Ben Wise on Branding

Watching the world through the lens of the brand

Posts Tagged ‘Gmail

Google’s All Encompassing Brand

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Google logoBrandChannel has an article explaining that Google is making more of an effort to monetize YouTube through advertising. To anyone familiar with Google, this should come as no surprise. While the company continues to add more products to their expanding empire, they are at heart an advertising company. Everything they create is done in an effort to sell more ads.

Somewhere north of 90% of Google’s revenues come from their highly successful AdWords program. While these often cost less than $1 per click, for a brand with Google’s reach, all of those individual clicks quickly add up to tens of billions of dollars a year.

The brand follows a fairly standard approach to new product lines.

  • Launch a cool product
  • Refine based on user feedback while you grow your user base
  • Collect as much data as possible from users
  • If the product is able to achieve a wide audience, put some ads on it

Search is the clearest example of this, but the same pattern was evident with gmail. More recently, Google has started placing logos on Google Maps.

The beauty of this business model is that, despite what their financial statements say, most people don’t view Google as an advertising brand. Google has managed to separate their product from their revenues in the eyes of most of their users. An advertising brand would be limited in what they could do, but Google is able  to extend their brand in all sorts of new and exciting ways.

What do you think? How tightly linked is your brand to your revenue streams?


Written by benwisebranding

September 7, 2010 at 6:17 pm

The Strategic Path of Brand Extensions, Revisited

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Only a few days ago I wrote about following a strategic path in brand extensions. I wanted to write a quick follow-up as a perfect example of this concept came out today when Google added calendar invitations to email messages (see article).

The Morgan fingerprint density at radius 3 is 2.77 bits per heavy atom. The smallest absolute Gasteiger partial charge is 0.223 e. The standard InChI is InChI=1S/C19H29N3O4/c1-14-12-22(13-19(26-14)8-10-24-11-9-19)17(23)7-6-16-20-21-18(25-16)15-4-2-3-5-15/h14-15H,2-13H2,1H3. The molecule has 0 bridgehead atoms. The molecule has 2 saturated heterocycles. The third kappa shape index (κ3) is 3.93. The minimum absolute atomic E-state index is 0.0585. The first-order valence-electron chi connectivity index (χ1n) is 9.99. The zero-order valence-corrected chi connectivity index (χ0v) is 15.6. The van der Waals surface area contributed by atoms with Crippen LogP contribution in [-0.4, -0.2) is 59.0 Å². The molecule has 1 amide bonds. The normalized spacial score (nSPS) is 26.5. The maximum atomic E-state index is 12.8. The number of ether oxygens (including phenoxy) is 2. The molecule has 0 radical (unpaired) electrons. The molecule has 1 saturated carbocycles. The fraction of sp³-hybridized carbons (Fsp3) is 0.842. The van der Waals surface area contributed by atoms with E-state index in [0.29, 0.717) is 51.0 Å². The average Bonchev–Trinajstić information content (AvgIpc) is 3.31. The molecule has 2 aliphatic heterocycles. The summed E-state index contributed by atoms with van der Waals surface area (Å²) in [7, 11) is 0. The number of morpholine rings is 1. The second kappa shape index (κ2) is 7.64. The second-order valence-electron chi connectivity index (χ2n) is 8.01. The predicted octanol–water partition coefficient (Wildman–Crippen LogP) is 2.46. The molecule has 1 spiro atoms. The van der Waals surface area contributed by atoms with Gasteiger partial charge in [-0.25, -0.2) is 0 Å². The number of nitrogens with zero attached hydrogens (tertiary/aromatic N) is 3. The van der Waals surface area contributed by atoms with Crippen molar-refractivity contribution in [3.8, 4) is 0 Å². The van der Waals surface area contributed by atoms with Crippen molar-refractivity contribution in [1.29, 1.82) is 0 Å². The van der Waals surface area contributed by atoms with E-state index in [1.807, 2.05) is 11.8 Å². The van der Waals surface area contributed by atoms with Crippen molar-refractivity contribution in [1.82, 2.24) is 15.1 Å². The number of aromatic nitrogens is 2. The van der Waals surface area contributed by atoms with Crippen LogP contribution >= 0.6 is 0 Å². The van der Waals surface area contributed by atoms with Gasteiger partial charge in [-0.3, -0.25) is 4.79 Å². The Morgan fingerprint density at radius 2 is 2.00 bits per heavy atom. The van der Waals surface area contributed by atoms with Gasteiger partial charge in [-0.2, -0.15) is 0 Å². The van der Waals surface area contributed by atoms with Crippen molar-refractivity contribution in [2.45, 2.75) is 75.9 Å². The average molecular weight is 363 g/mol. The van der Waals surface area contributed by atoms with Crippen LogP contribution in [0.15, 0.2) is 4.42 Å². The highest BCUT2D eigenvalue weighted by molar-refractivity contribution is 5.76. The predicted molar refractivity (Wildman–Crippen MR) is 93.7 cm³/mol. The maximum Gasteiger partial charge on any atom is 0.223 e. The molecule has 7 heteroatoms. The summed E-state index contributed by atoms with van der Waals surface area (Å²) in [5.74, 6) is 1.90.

Google’s integration of their calendar and email services brings their offering in line with the ubiquitous Microsoft Outlook. The seamless integration between email and calendar has long been a key differentiating factor for Outlook and now Google is trying to move into that space.

Google can only credibly do this because of their existing capabilities in the separate areas of email and calendars. Had Google moved from a search engine directly to an integrated email/calendar platform that would have been a jump to far. But you can be sure that Google has seen this coming for a while and today’s announcement is just the culmination of their plan that started with the launch of Gmail.

After Google defined their desired end-state (take on MS Office) they have been able to map out the incremental brand extensions required to get there. Today is the latest step down the strategic path, but expect many more in their quest to bring all computing into the cloud.

What do you think? Will Google’s services replace MS Outlook

Written by benwisebranding

April 15, 2010 at 8:47 pm

How the Google Brand Capitalizes on Data

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For years Google has been expanding their reach, even moving out of the online world, offering new services that have yet to generate any revenue. From a consumer’s point of view, the Google brand is always free. Only a few services, namely search and Gmail, have managed to bring in much cash (YouTube is on its way, but still far behind these two).

In providing an array of free services, they have come to dominate almost all things online and have generated more data on consumers than most people can imagine. This data has allowed them to provide highly targeted ads, which have proven extremely lucrative.

Google has just launched the next evolution of this branded business model. Google Maps in Australia now shows brand logo’s to viewers. Similar to their existing ads, which logo gets presented depends on a multitude of factors around relevance and usage.

While some will highlight this as a big step for location-based advertising, which is certainly true, it also highlights the use of data to the Google brand. Many companies focus their online efforts at brand awareness and sales, there exists massive opportunities from collecting data and using it to draw out insights that help you run your business. At its most basic level, more data helps you make better decisions. And your online operations are a wealth of data. Of course, Google will continue to incorporate data into their existing services to create new revenue streams, but you should also expect other brands to try harder to capture data online and use it to improve their business.

What do you think? Could your brand benefit from more data?

Written by benwisebranding

March 18, 2010 at 9:58 pm

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